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I tuned into the weather and heard a report for 4 knot winds at Trial island. That was about the best we were going to get, so we turned tail and headed toward Trial island. We passed through mayor channel and out to Trial island. We got a little distracted by some other sailboats heading out toward the traffic lane. We followed them a little ways to see if they knew any secrets, but they seemed lost, so as we became becalmed again, we decided to maybe try Juan de Fuca.



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Right near Staines point, we began to get the predicted 4 knot wind and we were immediately back to sailing. We kept to the outside of Brodie rock and played with points of sail in order to get to Gonzales point and line up for our eventual docking. The wind and little bits of chop made for a couple of happy... us. We tacked as we got near Gonzales point and got another great little boost of power. The boat sailed nicely back to the Lee Rock Buoy, where we took down the sails and headed back.



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For some reason, one of the boats we passed on our way out turned around and came back in as we came in. We were also followed in by a bright yellow boat called "Tigger," and I snapped a quick photo of his boat on the glassy water as we came in. We docked nice and easy and made the boat fast. It was a pretty successful day despite the challenge of sailing in light air.


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Saturday, November 15, 2008 Leave a Comment 0 comments


So I've watched This is the Sea 4 with my friends over at Kayak Yak and I generally enjoyed it. The second disc of expeditions was definitely the highlight for me. Some jaw dropping visuals and a great capture of the emotion and interaction between friends over a long and daring adventure. I was turned on to a quick behind the scenes interview of Justine and Barry by Simon Willis' update that it's his most watched podcast so far. Listen in to his podcast Here and feel free to buy This is the Sea 4 here.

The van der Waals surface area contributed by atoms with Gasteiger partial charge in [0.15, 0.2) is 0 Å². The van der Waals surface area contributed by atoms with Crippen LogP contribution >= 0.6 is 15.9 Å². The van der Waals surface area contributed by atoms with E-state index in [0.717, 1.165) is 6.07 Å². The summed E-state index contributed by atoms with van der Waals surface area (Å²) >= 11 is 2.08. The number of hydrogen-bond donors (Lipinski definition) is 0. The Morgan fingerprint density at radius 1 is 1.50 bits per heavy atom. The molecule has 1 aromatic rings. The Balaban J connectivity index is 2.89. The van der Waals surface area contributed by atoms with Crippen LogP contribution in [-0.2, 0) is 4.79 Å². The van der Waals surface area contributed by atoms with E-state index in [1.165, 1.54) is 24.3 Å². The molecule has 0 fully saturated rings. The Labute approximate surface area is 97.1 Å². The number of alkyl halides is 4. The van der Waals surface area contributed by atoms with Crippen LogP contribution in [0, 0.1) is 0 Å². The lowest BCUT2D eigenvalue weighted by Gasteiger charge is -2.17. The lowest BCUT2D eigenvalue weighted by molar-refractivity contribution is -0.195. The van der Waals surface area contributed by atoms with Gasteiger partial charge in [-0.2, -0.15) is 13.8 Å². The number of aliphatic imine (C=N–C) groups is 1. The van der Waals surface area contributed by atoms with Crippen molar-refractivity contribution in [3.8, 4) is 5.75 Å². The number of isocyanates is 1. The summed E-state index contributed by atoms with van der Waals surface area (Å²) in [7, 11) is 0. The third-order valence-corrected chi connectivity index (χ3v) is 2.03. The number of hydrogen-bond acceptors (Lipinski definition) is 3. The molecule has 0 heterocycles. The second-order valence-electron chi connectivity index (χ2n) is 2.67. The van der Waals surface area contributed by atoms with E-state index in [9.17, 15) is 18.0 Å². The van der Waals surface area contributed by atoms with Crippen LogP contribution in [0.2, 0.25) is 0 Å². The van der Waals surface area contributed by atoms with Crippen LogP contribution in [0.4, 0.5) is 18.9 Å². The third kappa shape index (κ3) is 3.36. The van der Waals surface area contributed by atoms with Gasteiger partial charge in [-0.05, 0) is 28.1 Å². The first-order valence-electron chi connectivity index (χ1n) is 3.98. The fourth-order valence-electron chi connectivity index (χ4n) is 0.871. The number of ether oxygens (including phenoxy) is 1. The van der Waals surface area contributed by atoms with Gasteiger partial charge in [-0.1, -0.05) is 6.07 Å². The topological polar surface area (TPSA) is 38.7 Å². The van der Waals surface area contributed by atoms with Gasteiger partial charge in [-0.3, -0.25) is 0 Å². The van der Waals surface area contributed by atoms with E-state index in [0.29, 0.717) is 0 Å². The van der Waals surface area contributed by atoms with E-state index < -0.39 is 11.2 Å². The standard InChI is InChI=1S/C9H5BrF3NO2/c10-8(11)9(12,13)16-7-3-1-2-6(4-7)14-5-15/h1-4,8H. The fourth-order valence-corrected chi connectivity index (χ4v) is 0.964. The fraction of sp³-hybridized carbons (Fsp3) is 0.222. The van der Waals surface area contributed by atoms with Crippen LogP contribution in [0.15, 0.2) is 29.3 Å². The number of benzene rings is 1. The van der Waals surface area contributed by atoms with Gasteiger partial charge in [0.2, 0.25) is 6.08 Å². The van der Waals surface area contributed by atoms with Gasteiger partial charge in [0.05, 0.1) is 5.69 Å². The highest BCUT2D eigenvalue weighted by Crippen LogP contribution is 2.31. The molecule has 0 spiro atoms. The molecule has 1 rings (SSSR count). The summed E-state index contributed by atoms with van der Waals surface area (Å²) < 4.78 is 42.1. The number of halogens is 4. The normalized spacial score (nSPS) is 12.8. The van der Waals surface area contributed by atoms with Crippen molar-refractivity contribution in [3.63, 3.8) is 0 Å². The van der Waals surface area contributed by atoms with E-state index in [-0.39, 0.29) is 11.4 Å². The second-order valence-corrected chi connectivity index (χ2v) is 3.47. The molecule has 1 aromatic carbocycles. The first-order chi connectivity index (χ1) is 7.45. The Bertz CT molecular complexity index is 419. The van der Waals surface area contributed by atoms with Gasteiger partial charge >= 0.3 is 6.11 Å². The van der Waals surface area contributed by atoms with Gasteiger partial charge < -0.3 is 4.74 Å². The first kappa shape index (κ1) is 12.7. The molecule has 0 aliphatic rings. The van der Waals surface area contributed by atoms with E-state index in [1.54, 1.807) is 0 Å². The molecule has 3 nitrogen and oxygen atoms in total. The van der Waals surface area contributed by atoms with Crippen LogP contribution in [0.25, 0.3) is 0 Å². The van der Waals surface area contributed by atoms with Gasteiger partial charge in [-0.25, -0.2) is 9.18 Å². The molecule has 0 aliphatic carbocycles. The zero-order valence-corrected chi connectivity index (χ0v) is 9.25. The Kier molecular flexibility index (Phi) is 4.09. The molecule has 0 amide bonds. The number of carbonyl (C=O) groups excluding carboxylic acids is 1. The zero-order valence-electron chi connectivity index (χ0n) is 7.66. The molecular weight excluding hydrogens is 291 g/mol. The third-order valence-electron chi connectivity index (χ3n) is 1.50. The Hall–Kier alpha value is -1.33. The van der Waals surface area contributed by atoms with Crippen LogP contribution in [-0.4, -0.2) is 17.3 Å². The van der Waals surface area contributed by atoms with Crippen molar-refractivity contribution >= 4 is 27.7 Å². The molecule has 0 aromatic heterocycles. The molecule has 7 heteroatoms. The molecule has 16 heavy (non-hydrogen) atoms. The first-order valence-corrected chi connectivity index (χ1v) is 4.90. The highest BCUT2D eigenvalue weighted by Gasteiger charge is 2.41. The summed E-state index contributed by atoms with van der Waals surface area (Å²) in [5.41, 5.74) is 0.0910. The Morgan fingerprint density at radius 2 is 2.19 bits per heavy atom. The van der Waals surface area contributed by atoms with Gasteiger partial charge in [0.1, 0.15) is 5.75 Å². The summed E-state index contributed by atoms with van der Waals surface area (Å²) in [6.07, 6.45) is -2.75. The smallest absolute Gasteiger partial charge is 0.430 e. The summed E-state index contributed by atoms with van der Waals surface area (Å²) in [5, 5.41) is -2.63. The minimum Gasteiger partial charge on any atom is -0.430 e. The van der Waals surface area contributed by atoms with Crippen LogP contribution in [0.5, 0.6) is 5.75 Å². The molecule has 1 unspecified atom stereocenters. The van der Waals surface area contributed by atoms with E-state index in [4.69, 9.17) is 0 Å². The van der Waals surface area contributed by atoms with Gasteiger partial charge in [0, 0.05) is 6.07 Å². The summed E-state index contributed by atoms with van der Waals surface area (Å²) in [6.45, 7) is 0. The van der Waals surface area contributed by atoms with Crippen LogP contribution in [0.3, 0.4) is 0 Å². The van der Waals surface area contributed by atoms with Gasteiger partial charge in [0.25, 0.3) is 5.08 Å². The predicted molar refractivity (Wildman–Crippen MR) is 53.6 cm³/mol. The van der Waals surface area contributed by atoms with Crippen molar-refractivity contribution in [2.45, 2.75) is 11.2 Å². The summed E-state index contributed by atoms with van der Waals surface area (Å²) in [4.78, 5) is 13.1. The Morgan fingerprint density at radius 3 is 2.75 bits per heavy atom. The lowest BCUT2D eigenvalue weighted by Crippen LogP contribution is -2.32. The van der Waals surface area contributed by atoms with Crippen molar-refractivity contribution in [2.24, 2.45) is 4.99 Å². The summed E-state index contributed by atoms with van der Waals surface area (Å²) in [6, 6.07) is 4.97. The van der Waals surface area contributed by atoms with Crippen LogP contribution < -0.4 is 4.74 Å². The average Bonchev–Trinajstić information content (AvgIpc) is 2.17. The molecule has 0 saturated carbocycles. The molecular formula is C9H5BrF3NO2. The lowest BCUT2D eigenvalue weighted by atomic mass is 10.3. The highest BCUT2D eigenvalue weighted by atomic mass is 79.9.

Tuesday, November 11, 2008 Leave a Comment 0 comments

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Cadboro bay is my hood. I've been out there so many time this year and I just keep crawling back for more. Today I met Paula at the beach and marveled at the nice calm day that was laid out for us. No noisy halyards slapping the masts in the sailing association and no big trees moving. The wind was dead calm and the waves were gently lapping on the shoreline. Yesterday's swells were gone.



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It was a chill day of paddling, and Paula and I were mostly just chatting about the man made rules around whales, whalewatchers and our postulations about their perception of the surrounding world. We crossed to the chains easily with only two tiny little eddy lines from Baynes. The chains had taken on their winter colors: dead broom plants, greyer rocks and big kelp beds all around. We were watched by really young seals who would duck down under us on our approach and glide right in behind us to keep a nice safe watching distance.



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Our conversation was a little broken as we got near plumper passage. We started to drift with the flood tide and we changed course to head toward Jemmy Jones island. We were just floored by the scenery: the entire world was suddenly lit up by morning sun and all the colors of uplands with the bright spinnakers of yacht club boats gave me shivers. We thought we'd give 10 mile point a little looksee, so we started over to the light at cadboro point.



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We could see some of the breaking waves at the edge of Baynes and found that the tide prediction was dead on. The rocks at cadboro point were being surrounded by a strange rainbow in the fog bank that rolled through just to the north of us. The area near the light was calmm as could be with asmall little current heading up through the rocks. We saw a couple of interesting birds out here in addition to the cormorants, seagulls and oystercatchers. These birds were about duck sized with pointed bills, brown heads, a spiky hairdo and orange legs - I think they may be mergansers.